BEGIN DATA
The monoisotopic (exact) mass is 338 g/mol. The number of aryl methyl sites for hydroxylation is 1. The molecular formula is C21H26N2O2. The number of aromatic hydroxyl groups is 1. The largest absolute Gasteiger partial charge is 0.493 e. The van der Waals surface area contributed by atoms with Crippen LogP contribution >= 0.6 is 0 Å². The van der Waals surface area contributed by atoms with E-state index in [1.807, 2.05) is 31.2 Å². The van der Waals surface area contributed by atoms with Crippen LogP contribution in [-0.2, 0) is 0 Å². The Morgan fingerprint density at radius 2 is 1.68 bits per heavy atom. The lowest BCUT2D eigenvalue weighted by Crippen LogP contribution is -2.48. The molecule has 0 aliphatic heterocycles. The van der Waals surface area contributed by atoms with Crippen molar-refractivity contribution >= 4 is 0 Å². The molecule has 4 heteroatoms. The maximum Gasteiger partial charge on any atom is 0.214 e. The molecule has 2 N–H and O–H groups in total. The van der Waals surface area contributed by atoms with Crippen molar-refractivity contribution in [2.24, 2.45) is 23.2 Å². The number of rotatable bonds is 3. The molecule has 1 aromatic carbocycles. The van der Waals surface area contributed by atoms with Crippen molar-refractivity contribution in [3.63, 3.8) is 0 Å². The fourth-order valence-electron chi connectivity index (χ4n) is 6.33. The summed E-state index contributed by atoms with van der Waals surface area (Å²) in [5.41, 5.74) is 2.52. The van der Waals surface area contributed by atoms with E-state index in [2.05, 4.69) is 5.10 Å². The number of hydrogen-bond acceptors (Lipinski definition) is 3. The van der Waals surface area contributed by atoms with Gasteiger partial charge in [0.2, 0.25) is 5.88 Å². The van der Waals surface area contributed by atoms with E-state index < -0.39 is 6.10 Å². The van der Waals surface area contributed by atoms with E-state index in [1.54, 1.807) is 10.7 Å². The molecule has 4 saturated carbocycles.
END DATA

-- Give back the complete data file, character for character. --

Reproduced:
The monoisotopic (exact) mass is 338 g/mol. The number of aryl methyl sites for hydroxylation is 1. The molecular formula is C21H26N2O2. The number of aromatic hydroxyl groups is 1. The largest absolute Gasteiger partial charge is 0.493 e. The van der Waals surface area contributed by atoms with Crippen LogP contribution >= 0.6 is 0 Å². The van der Waals surface area contributed by atoms with E-state index in [1.807, 2.05) is 31.2 Å². The van der Waals surface area contributed by atoms with Crippen LogP contribution in [-0.2, 0) is 0 Å². The Morgan fingerprint density at radius 2 is 1.68 bits per heavy atom. The lowest BCUT2D eigenvalue weighted by Crippen LogP contribution is -2.48. The molecule has 0 aliphatic heterocycles. The van der Waals surface area contributed by atoms with Crippen molar-refractivity contribution >= 4 is 0 Å². The molecule has 4 heteroatoms. The maximum Gasteiger partial charge on any atom is 0.214 e. The molecule has 2 N–H and O–H groups in total. The van der Waals surface area contributed by atoms with Crippen molar-refractivity contribution in [2.24, 2.45) is 23.2 Å². The number of rotatable bonds is 3. The molecule has 1 aromatic carbocycles. The van der Waals surface area contributed by atoms with Crippen molar-refractivity contribution in [3.63, 3.8) is 0 Å². The fourth-order valence-electron chi connectivity index (χ4n) is 6.33. The summed E-state index contributed by atoms with van der Waals surface area (Å²) in [5.41, 5.74) is 2.52. The van der Waals surface area contributed by atoms with E-state index in [2.05, 4.69) is 5.10 Å². The number of hydrogen-bond acceptors (Lipinski definition) is 3. The van der Waals surface area contributed by atoms with Gasteiger partial charge in [0.2, 0.25) is 5.88 Å². The van der Waals surface area contributed by atoms with E-state index < -0.39 is 6.10 Å². The van der Waals surface area contributed by atoms with E-state index in [1.54, 1.807) is 10.7 Å². The molecule has 4 saturated carbocycles.